Report launch: Government’s commitments in Domestic Abuse Bill undermined by the social security system
Date Posted: Wednesday 12th June 2019
Social security systems across the UK are failing survivors of violence and abuse when they need help the most according to a new report launched by the Women’s Budget Group, Surviving Economic Abuse and End Violence Against Women Coalition. The report, Benefits or barriers? Making social security work for survivors of violence and abuse across […]
Social security systems across the UK are failing survivors of violence and abuse when they need help the most according to a new report launched by the Women’s Budget Group, Surviving Economic Abuse and End Violence Against Women Coalition.
The report, Benefits or barriers? Making social security work for survivors of violence and abuse across the UK’s four nations, explores the links between Violence Against Women and Girls and the social security system across England, Wales, Scotland and Northern Ireland.
Read the full report here.
The report concludes that:
Social security is letting down women who are living with an abusive partner.
- Poverty resulting from the Benefit Cap, two child limit or other social security cuts can leave survivors trapped with an abusive partner.
- Payment of Universal Credit (UC) into a single bank account can make women more vulnerable to economic abuse.
- The ‘No Recourse to Public Funds’ rule can be used by an abuser to frighten survivors to staying with them.
Social security is letting down women when they try to leave
- Leaving can be difficult or impossible if the survivor has no access to benefits
- Survivors face a wait of at least five weeks before UC is paid, pushing them into hardship and further debt. Survivors claiming from a refuge service may have to wait twice as long.
- Women with ‘No Recourse to Public Funds’ may find it impossible to find a refuge space that can afford to support them.
Social security is letting down women when they are trying to build a new life
- Moving to a new home may be difficult given the lack of affordable housing and reductions in benefits for housing and getting basic items like furniture given cuts to local welfare schemes.
- Survivors may be sanctioned for not applying for jobs that would put them at risk, such as near the perpetrator’s home or workplace[i]. They may also lose benefit if their ex-partner makes malicious allegations about their entitlements.
There are differences in social security policies and VAWG strategies across the four nations of the UK, meaning that women in England, Scotland, Wales and Northern Ireland have different experiences.
Women in Northern Ireland are particularly disadvantaged as their rights and protections are lower than elsewhere in the UK, there is no publicly funded childcare provision and abortion is illegal. In addition, there is a legal obligation in Northern Ireland to report a criminal offence leading to concerns from survivors about confidentiality if they disclose abuse to DWP staff.
The Women’s Budget Group is calling on the Government to take urgent action to ensure that women’s rights are equally protected across all four nations of the UK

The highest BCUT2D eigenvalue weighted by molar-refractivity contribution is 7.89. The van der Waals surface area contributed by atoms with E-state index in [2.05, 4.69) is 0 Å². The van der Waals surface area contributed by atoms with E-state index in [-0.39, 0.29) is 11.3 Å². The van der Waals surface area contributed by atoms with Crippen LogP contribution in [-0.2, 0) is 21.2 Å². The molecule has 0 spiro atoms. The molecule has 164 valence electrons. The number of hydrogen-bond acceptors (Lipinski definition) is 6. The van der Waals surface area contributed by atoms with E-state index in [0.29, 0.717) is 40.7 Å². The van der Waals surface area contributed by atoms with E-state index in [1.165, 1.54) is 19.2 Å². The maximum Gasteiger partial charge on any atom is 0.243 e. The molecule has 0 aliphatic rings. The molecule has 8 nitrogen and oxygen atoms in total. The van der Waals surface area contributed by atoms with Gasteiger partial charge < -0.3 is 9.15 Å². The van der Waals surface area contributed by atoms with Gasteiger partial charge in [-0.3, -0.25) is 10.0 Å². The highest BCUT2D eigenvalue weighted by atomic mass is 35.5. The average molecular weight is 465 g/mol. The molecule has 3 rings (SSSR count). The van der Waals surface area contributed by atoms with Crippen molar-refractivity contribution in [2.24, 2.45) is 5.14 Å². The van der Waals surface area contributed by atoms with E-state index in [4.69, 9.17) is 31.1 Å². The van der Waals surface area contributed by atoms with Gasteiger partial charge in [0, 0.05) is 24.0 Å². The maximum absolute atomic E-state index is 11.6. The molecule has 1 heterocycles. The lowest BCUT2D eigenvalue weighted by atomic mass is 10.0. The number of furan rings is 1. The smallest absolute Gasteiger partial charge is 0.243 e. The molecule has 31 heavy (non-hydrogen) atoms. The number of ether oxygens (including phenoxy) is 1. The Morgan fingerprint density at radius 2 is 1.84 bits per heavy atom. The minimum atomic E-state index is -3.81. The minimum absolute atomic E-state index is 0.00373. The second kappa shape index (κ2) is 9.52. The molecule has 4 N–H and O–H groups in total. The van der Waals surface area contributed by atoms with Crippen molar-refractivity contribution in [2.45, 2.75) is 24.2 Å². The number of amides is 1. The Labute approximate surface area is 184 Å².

Women’s Budget Group Director Dr Mary-Ann Stephenson said:
“Social security should provide a safety net but too many survivors of violence and abuse are being let down when they need help most. Women, particularly poor women, black and minority ethnic (BME) women and disabled women have borne the brunt of cuts to social security since 2010. These cuts, along with cuts to specialist services, are undermining the Government’s commitments to tackling violence and abuse against women.”
Surviving Economic Abuse Director Dr Nicola Sharps Jeff said:
“Women’s physical safety is linked to their ability to access economic resources including an independent income and housing. This report reveals that the current system sets the scene for domestic abuse; in fact, paying joint claims of Universal Credit into one bank account actually facilitates it. Government has a duty to close down such loopholes. Failing to do so is contrary to the spirit of recognising economic abuse within the statutory definition of domestic abuse included in the draft bill.”
End Violence Against Women Coalition Co- Director Rachel Krys said:
“This report should serve as a wakeup call to government that women can be put at serious risk of harm by changes to the benefits system and other policies. There is a violence against women and girls strategy but it is clear that the Department for Work and Pensions doesn’t have this in mind when making decisions which are critical to women’s lives and safety. It is clear there needs to be an overhaul and radical re-design of the way in which our society supports women, particularly those experiencing abuse and made even more vulnerable due to their immigration status and having no recourse to public funds.”
The report will be launched in London. Find out how to book your free place here.
Women’s Budget Group
Thaira Mhearban: email@example.com / 07838 222067/ Communications Officer
Dr Mary-Ann Stephenson: firstname.lastname@example.org / 07957 338582/ Director
Surviving Economic Abuse
Georgia Powell: email@example.com / 07833 162714/ Communications Officer
End Violence Against Women
Rebecca Hitchen: firstname.lastname@example.org / 07960 744 502/ Campaigns Manager